Tuesday, December 16, 2008

Size matters

Above are results for the HLC Low system for IWM, Qs and SPY.
Optimimized inputs are as follows: IWM 7,14 ; Qs 4,13; SPY 2,13
Average % profitable is 70%.
I haven't explored the importance of volume in the systems I've previously profiled, but here's a quick look at what happens when we add a volume component to the HLC Low system.
TS2000i code for the 3 performance reports below now reads:

Inputs: Len1(2), Len2(9);
If Close=HighestFC(close, Len1) and low=highestFC(low, Len1) and high=highestFC(high, Len1) and Volume=highestFC(Volume,Len1)
Then Sell This Bar at Close;
If BarsSinceEntry=Len2
Then ExitShort this bar at Close

The code highlighted in blue is the sole addition to the previous HLC Low code.

We could tweak the system a little further by making the volume length a separate input variable (Len3), but I'll leave that testing to my more motivated readers.

Note that the Inputs for IWM have been optimized to 2,9. The top optimized value is actually 2,13, which yields an additional $1000, but from a risk management perspective I prefer this max consecutive win/loss ratio in lieu of the enhanced return.

Optimized Inputs for the Qs are 1,12.

Optimized Inputs for the SPY are 1,14.
The average % profitable for the 3 examples has now risen to 83% with a considerably improved max consecutive win/loss ratio.
This system is just something to play around with and should be regarded only as a jumping off point for further volume impact explorations. Nevertheless, the win/loss ratios and % profitable numbers are very impressive and may warrant the time and effort of additional testing.
Keep in mind these are all SHORT ONLY examples. The long side trades perform no where near as well, no doubt reflecting the downtrend momentum of most of the test period. This can also be noted in Monday equity curve profile, where the first dozen trades produced only marginal returns since the markets were still uptrending at that point.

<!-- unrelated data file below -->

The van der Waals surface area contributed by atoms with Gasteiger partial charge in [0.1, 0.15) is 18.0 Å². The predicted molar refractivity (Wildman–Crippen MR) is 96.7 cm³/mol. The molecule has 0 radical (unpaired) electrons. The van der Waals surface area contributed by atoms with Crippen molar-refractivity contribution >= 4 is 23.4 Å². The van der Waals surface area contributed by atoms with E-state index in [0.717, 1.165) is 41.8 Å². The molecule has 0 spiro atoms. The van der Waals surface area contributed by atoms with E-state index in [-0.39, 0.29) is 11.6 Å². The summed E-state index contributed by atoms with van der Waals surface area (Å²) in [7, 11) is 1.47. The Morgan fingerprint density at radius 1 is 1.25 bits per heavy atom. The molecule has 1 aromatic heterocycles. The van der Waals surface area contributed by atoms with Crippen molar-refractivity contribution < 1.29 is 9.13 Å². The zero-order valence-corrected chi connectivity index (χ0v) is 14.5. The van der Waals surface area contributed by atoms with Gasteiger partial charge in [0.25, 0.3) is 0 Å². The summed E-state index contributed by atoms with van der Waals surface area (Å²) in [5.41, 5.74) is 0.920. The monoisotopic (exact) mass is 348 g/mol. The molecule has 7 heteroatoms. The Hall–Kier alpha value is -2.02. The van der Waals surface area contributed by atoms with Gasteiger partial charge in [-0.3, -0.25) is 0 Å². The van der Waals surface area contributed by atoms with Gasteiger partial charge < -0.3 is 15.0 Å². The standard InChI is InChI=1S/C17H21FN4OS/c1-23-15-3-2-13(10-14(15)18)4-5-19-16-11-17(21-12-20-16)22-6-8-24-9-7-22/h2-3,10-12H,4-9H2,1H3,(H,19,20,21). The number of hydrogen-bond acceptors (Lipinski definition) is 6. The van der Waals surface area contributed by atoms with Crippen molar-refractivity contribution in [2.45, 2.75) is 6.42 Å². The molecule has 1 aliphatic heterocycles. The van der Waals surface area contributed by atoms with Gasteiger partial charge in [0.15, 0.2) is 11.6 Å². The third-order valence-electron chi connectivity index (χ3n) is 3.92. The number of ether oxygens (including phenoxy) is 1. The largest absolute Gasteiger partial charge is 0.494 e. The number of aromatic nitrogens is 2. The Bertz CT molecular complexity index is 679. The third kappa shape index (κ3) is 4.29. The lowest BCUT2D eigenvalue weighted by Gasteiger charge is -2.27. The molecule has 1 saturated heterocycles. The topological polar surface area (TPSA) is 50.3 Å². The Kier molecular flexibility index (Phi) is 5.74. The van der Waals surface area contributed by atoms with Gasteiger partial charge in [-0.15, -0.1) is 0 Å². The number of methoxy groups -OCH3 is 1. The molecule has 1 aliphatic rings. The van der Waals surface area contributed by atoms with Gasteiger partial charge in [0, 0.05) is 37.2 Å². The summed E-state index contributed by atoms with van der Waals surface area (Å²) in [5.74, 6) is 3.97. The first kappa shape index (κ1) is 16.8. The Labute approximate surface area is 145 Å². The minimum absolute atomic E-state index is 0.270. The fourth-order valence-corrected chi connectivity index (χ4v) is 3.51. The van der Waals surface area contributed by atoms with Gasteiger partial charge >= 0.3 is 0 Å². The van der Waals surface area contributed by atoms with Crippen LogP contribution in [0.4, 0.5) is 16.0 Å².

Bain said...

Please consider the following conceptual example:
Would you rather trade a system that over the last 5 years has a profit factor of 9 and profitable trade percentage over 75% but only performs well on SPY? Or would you rather trade a system that over the last 5 years has a profit factor of 2 and profitable trade percentage around 55% but that works on a much, much larger basket of stocks?

My concern is that if a system is only successful on one stock, can it still be a legitimate system, or does it suggest a coincidence?

Also, are you aware of any way for Tradestation to test a basket of stocks at the same time so that the results could quantify the robustness of the system? Is seems awfully tedious to test one at a time but I am not aware of a better way.

Your perspective on this would be greatly appreciated.


bzbtrader said...

This is a huge question and the answer really revolves around one's attitude towards risk management and their confidence in their system(s). I've detailed my own personal bias on these matters many times in previous posts. . which is why I focus on IWM, the Qs, and more recently GE. There are many traders who focus solely on SPY or DIA (or the futures) using a variety of systems. Having spent over 5000 hours programming and testing TS systems, I've yet to find a wiz-bang system that works well over an array of sectors.
Regarding the basket testing question. . best to check with TS support directly on this as I'm not up on the current features of TS8.4.

bzbtrader said...

The other approach to system trading I neglected to mention is using a basket of systems to trade just a few stocks. This is my MO and I find it delivers the level of risk control that I require. As I also mentioned in many previous posts, it's not necessary to actually trade these specific systems, but to use them as a basket to gauge momentum for premium decay strategies or swing trading.

Bain said...

Thanks a lot for your time. Many of your comments are reassuring - granted I've spent a little less time programming (as in one tenth). I will strongly consider testing multiple systems on fewer stocks and I always find your archived posts helpful and/or thought provoking. Thanks again.